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Speaking of options. What justification are we using for key_length? Why would you want to change that number? Unless we have a very compelling reason, we should mix that.

On Dec 27, 2014, at 03:19, Josef 艩im谩nek notifications@github.com wrote:

quoting @dhh from #16879 (comment):

Not interested in a heavily configurable thing. If someone wants to go hogwilld with that, it'll work great in a plugin. But for core, I'd just like something that works without configuration.

I think this introduces a lot of magic in contrast of has_secure_password implementation.

has_secure_password is all-in-one solution with 1 option only.

I think it is good idea to follow that simplicity so usecase will be:

class User < ActiveRecord::Base

add token column in migration

has_secure_token
end

user = User.new
user.save
user.token # => "973acd04bc627d6a0e31200b74e2236"
user.regenerate_token! # => true
If this this simple solution is not enough for you, you'll need to roll your own then.


Reply to this email directly or view it on GitHub.

Member

dhh commented Dec 27, 2014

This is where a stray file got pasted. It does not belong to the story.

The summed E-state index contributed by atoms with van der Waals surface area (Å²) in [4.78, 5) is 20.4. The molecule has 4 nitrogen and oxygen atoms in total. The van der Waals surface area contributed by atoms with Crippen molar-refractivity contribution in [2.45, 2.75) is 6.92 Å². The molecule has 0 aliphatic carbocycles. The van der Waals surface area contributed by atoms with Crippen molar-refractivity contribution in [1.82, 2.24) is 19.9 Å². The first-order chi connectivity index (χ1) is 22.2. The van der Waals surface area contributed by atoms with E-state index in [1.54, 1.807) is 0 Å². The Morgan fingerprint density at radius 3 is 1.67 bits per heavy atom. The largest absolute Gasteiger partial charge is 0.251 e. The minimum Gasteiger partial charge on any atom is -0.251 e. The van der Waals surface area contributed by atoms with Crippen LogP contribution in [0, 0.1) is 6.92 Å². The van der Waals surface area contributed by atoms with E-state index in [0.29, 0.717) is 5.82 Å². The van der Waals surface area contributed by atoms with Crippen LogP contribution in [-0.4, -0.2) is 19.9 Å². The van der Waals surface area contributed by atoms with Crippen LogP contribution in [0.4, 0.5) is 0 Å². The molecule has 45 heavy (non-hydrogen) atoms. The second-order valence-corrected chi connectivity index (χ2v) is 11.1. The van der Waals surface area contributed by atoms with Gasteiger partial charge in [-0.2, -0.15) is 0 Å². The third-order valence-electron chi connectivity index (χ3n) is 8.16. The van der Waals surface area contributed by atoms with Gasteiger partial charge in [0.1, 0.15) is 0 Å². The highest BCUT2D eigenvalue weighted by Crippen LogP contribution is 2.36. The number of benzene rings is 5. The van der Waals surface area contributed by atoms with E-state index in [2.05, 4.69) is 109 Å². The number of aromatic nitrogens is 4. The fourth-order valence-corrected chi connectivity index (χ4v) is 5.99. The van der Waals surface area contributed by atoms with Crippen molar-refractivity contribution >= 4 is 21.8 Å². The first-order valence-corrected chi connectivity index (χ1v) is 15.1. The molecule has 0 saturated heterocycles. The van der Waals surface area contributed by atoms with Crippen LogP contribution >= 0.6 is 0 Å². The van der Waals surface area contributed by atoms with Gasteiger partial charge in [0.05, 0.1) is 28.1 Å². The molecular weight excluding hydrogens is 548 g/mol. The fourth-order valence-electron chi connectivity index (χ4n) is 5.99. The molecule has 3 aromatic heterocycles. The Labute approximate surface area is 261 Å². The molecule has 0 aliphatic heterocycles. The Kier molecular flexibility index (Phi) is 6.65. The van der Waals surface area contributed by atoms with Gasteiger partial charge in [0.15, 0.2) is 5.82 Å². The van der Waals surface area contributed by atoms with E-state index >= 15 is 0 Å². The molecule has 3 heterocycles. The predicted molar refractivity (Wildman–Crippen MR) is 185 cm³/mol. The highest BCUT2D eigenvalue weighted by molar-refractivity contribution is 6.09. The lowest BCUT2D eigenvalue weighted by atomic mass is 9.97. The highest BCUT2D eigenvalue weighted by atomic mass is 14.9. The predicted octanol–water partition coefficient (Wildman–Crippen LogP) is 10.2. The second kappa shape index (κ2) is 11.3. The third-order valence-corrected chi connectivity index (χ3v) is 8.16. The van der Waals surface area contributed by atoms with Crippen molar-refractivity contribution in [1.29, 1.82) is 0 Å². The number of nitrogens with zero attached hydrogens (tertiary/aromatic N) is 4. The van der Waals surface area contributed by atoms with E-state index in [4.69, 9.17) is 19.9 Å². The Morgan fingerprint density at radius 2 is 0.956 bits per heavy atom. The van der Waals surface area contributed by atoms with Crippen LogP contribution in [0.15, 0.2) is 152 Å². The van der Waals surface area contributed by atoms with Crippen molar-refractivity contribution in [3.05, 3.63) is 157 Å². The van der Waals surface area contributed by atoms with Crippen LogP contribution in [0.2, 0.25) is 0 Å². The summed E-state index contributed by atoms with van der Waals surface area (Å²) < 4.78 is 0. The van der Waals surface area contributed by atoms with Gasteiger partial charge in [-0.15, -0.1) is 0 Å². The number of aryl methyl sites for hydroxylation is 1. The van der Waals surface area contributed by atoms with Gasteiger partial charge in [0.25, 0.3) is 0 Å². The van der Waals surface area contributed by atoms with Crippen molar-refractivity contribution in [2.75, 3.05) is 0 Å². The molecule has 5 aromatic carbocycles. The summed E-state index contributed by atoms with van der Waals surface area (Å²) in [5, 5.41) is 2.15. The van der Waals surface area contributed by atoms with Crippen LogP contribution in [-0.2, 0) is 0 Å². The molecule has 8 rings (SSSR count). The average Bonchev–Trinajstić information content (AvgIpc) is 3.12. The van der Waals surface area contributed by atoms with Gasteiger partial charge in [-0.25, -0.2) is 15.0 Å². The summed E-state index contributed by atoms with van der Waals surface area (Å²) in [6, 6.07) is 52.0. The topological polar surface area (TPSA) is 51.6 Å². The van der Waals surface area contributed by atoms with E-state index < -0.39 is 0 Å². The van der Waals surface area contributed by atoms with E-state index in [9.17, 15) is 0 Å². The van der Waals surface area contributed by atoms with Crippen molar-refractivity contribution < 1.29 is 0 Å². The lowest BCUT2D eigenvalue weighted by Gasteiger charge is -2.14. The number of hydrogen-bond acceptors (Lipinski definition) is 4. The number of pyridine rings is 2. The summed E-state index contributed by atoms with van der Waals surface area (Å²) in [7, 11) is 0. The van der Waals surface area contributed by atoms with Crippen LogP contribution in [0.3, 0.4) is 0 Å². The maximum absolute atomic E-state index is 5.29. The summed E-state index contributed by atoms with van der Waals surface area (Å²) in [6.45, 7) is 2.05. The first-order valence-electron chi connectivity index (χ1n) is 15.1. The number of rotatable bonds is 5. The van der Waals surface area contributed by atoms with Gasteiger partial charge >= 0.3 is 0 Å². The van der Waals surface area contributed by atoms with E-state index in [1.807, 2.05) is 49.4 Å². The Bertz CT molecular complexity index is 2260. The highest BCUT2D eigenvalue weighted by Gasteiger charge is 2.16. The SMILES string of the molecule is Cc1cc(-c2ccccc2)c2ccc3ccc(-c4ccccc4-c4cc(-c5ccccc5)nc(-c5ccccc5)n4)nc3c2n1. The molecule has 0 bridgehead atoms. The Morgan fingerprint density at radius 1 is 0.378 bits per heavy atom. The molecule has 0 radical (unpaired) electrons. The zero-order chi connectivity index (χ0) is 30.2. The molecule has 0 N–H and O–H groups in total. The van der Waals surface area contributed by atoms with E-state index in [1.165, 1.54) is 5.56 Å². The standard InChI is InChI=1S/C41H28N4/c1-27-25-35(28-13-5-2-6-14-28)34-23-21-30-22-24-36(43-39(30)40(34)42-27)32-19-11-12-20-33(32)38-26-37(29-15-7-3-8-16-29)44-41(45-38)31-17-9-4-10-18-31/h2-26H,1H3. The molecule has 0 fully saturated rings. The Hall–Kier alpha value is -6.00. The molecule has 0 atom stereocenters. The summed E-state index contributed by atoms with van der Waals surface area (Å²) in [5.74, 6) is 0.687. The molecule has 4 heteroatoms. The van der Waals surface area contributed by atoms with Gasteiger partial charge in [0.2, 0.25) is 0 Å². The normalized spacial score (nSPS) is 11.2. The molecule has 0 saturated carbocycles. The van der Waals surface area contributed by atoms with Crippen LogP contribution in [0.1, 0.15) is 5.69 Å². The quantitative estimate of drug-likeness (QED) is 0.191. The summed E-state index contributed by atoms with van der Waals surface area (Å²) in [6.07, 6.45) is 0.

Speaking of options. What justification are we using for key_length? Why would you want to change that number? Unless we have a very compelling reason, we should mix that.

On Dec 27, 2014, at 03:19, Josef 艩im谩nek notifications@github.com wrote:

quoting @dhh from #16879 (comment):

Not interested in a heavily configurable thing. If someone wants to go hogwilld with that, it'll work great in a plugin. But for core, I'd just like something that works without configuration.

I think this introduces a lot of magic in contrast of has_secure_password implementation.

has_secure_password is all-in-one solution with 1 option only.

I think it is good idea to follow that simplicity so usecase will be:

class User < ActiveRecord::Base

add token column in migration

has_secure_token
end

user = User.new
user.save
user.token # => "973acd04bc627d6a0e31200b74e2236"
user.regenerate_token! # => true
If this this simple solution is not enough for you, you'll need to roll your own then.


Reply to this email directly or view it on GitHub.

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I don't think multiple tokens is such a common use case that we need to do a *names thing -- one per call seems fine, and gives us a simpler API to maintain compatibility with in future.